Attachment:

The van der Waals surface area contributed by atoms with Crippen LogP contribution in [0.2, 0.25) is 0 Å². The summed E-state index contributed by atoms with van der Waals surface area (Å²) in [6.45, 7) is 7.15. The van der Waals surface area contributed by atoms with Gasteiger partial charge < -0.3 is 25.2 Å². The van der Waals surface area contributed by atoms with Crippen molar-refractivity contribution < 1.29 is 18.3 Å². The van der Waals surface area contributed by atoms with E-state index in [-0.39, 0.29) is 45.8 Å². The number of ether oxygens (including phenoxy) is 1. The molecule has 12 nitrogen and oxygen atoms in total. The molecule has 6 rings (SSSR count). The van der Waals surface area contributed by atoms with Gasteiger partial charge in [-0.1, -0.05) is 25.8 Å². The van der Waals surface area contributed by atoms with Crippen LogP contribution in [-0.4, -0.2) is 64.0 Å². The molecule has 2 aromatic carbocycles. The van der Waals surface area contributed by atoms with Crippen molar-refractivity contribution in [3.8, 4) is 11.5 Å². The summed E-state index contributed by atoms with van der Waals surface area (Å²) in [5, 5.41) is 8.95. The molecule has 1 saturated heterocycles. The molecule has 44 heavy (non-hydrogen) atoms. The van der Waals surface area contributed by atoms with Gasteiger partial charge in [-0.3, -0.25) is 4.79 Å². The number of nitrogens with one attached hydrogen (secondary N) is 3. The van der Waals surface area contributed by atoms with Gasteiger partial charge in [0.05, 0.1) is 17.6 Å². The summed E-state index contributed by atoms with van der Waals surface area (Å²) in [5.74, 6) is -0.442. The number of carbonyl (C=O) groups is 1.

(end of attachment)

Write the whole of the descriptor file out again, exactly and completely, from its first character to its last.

The van der Waals surface area contributed by atoms with Crippen LogP contribution in [0.2, 0.25) is 0 Å². The summed E-state index contributed by atoms with van der Waals surface area (Å²) in [6.45, 7) is 7.15. The van der Waals surface area contributed by atoms with Gasteiger partial charge < -0.3 is 25.2 Å². The van der Waals surface area contributed by atoms with Crippen molar-refractivity contribution < 1.29 is 18.3 Å². The van der Waals surface area contributed by atoms with E-state index in [-0.39, 0.29) is 45.8 Å². The number of ether oxygens (including phenoxy) is 1. The molecule has 12 nitrogen and oxygen atoms in total. The molecule has 6 rings (SSSR count). The van der Waals surface area contributed by atoms with Gasteiger partial charge in [-0.1, -0.05) is 25.8 Å². The van der Waals surface area contributed by atoms with Crippen LogP contribution in [-0.4, -0.2) is 64.0 Å². The molecule has 2 aromatic carbocycles. The van der Waals surface area contributed by atoms with Crippen molar-refractivity contribution in [3.8, 4) is 11.5 Å². The summed E-state index contributed by atoms with van der Waals surface area (Å²) in [5, 5.41) is 8.95. The molecule has 1 saturated heterocycles. The molecule has 44 heavy (non-hydrogen) atoms. The van der Waals surface area contributed by atoms with Gasteiger partial charge in [-0.3, -0.25) is 4.79 Å². The number of nitrogens with one attached hydrogen (secondary N) is 3. The van der Waals surface area contributed by atoms with Gasteiger partial charge in [0.05, 0.1) is 17.6 Å². The summed E-state index contributed by atoms with van der Waals surface area (Å²) in [5.74, 6) is -0.442. The number of carbonyl (C=O) groups is 1.